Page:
As far as India is concerned, however, out of the 22 languages in the official language list, 3 of them are from Jammu and Kashmir – Kashmiri, Dogri and Urdu.
7. Freedom of religion
The discrimination on the basis of religion is rather rampant in Pakistan and all territories under its illegal occupation, such as PoJK and Gilgit-Baltistan.
In the June 2018 report, OHCHR drew attention to the provision in PoJK’s Interim Constitution, which in similarity with Pakistan’s Constitution, defines who may be considered to be a ‘Muslim’ and uses this definition to discriminate against the minority Ahmadiyya community. The amended Interim Constitution of 2018 has made no changes to this discriminatory provision and declared the Ahmadiyya to be non-Muslims. Other than this, the strict blasphemy laws have also been widely criticised as being discriminatory and draconian.
On the other hand, the report says, “Islam has been flourishing in the Kashmir valley in J&K. According to the Centre for Policy Analysis, Kashmir Valley of J&K has witnessed a doubling number of births annually since Census 2001, despite being affected by Pakistan-sponsored terrorism. “Of the children born in the Valley, 99.13 per cent are Muslims. The spurt in live births in J&K is such that an average Muslim woman in the Valley can now expect to produce 1.34 extra children over her lifetime compared to what she could have expected in 2001,” highlights the report”.
In Jammu, the Buddhist, Sikh and Hindu communities have also grown in strength.
8. Other Human Rights
The report analyses how CPEC has been forced on the inhabitants of Gilgit-Baltistan despite disenchantment and resentment.
The report says, “According to an International Crisis Group (ICG) report, the people of G-B are resentful because they feel CPEC projects were designed and implemented without their input and will be of little benefit to them. The report further said that it “could also affect G-B’s delicate Sunni-Shia demographic balance.” The ICG concluded, “the State’s response to local dissent and alienation has been an overbearing security presence, marked by Army checkpoints, intimidation and harassment of local residents and crackdowns on anti-CPEC protests”.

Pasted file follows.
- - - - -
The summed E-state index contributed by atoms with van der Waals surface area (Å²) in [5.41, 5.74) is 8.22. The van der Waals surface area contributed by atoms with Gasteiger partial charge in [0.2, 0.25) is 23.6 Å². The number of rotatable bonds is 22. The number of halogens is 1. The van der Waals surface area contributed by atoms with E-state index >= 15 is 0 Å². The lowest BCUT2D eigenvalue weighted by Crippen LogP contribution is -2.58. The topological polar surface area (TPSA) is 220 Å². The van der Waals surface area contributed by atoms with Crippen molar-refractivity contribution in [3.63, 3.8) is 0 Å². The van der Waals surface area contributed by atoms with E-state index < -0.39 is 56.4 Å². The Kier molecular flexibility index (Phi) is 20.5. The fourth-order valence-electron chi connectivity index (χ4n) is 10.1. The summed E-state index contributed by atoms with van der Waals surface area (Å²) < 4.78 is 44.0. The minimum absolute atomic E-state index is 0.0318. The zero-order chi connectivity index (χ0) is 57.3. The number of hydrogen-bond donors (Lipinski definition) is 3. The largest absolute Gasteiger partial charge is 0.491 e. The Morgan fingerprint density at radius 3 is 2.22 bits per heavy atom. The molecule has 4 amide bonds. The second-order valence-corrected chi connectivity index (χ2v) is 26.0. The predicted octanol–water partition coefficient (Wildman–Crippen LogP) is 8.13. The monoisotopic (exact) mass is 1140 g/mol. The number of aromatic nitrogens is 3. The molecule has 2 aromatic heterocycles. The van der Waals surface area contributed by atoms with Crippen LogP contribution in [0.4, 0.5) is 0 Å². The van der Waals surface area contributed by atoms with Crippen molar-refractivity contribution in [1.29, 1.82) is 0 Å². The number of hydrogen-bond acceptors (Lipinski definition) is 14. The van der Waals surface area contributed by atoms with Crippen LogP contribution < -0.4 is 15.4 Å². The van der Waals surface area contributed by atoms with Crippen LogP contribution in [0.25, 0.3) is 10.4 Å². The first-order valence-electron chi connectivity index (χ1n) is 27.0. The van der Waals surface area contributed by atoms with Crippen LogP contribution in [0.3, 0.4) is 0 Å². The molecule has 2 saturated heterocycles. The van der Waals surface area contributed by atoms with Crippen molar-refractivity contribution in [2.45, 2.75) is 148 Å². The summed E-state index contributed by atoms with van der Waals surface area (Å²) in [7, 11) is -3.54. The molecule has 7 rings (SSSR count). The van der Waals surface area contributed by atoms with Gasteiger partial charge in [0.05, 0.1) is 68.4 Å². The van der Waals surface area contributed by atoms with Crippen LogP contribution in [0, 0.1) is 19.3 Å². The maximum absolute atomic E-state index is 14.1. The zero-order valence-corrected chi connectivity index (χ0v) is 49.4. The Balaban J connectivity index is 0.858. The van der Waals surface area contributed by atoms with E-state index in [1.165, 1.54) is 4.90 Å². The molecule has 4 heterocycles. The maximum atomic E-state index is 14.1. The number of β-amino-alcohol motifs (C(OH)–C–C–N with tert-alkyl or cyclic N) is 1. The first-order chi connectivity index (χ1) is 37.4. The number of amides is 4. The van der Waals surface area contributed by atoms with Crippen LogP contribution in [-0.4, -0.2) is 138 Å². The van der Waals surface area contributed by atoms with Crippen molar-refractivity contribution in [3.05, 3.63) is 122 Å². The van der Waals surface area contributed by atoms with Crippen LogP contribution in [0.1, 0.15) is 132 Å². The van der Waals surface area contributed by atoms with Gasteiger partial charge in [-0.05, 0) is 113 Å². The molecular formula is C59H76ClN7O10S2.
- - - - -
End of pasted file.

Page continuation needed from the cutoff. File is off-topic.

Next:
Further, the communities of PoJK and GB have little to no rights and control over the natural resources of their own land since it is the Federal Govt that controls both the areas.
Journalism has also taken a hit since the Pakistani state often threatens journalists to not report the truth, especially any negative news about the CPEC.
In Jammu and Kashmir however, women’s rights and the rights of indigenous people were restored after the abrogation of Article 370 and 35 A.
The report notes:
Article 35A had barred a female citizen of the state from any property rights if she married a person from outside the state. The provision also extended to the children of such women as they do not have any succession rights over the property. Through the abrogation of Articles 35A and 370, the Government of India has ensured the entitlement of property rights to women of the state and ended the decades-long anti-women discriminatory process. It has also entitled liberty to women of the state with the choice to marry citizens outside the state, without losing rights of inheritance in ancestral property.